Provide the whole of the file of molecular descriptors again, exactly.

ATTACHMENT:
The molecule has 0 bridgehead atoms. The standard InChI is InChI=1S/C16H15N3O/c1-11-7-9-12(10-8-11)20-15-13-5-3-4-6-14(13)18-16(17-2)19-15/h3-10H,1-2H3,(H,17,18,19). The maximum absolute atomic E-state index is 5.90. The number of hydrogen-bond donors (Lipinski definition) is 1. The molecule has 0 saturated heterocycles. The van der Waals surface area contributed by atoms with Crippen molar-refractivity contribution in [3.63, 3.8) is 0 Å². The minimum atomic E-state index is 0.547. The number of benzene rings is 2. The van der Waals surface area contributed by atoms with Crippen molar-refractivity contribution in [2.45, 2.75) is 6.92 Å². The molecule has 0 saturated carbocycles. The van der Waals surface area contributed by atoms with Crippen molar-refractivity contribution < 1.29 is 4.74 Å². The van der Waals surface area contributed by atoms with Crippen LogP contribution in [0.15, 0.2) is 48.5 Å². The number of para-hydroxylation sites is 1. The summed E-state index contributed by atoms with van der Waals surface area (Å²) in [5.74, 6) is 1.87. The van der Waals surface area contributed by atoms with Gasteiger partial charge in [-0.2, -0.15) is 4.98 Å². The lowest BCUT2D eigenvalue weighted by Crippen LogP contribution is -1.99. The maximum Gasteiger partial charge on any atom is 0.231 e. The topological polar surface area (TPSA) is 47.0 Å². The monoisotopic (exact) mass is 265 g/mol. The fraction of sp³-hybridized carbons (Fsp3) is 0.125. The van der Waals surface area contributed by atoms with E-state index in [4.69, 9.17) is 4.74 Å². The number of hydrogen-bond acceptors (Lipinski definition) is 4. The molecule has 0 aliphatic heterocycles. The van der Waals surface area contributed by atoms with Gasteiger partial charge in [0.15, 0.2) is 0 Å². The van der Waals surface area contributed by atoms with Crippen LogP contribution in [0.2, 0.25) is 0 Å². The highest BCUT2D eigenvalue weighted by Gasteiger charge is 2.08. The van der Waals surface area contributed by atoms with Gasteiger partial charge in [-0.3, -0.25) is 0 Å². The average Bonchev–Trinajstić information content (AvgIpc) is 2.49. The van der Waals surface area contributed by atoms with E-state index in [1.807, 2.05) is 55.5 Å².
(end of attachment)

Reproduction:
The molecule has 0 bridgehead atoms. The standard InChI is InChI=1S/C16H15N3O/c1-11-7-9-12(10-8-11)20-15-13-5-3-4-6-14(13)18-16(17-2)19-15/h3-10H,1-2H3,(H,17,18,19). The maximum absolute atomic E-state index is 5.90. The number of hydrogen-bond donors (Lipinski definition) is 1. The molecule has 0 saturated heterocycles. The van der Waals surface area contributed by atoms with Crippen molar-refractivity contribution in [3.63, 3.8) is 0 Å². The minimum atomic E-state index is 0.547. The number of benzene rings is 2. The van der Waals surface area contributed by atoms with Crippen molar-refractivity contribution in [2.45, 2.75) is 6.92 Å². The molecule has 0 saturated carbocycles. The van der Waals surface area contributed by atoms with Crippen molar-refractivity contribution < 1.29 is 4.74 Å². The van der Waals surface area contributed by atoms with Crippen LogP contribution in [0.15, 0.2) is 48.5 Å². The number of para-hydroxylation sites is 1. The summed E-state index contributed by atoms with van der Waals surface area (Å²) in [5.74, 6) is 1.87. The van der Waals surface area contributed by atoms with Gasteiger partial charge in [-0.2, -0.15) is 4.98 Å². The lowest BCUT2D eigenvalue weighted by Crippen LogP contribution is -1.99. The maximum Gasteiger partial charge on any atom is 0.231 e. The topological polar surface area (TPSA) is 47.0 Å². The monoisotopic (exact) mass is 265 g/mol. The fraction of sp³-hybridized carbons (Fsp3) is 0.125. The van der Waals surface area contributed by atoms with E-state index in [4.69, 9.17) is 4.74 Å². The number of hydrogen-bond acceptors (Lipinski definition) is 4. The molecule has 0 aliphatic heterocycles. The van der Waals surface area contributed by atoms with Gasteiger partial charge in [0.15, 0.2) is 0 Å². The van der Waals surface area contributed by atoms with Crippen LogP contribution in [0.2, 0.25) is 0 Å². The highest BCUT2D eigenvalue weighted by Gasteiger charge is 2.08. The van der Waals surface area contributed by atoms with Gasteiger partial charge in [-0.3, -0.25) is 0 Å². The average Bonchev–Trinajstić information content (AvgIpc) is 2.49. The van der Waals surface area contributed by atoms with E-state index in [1.807, 2.05) is 55.5 Å².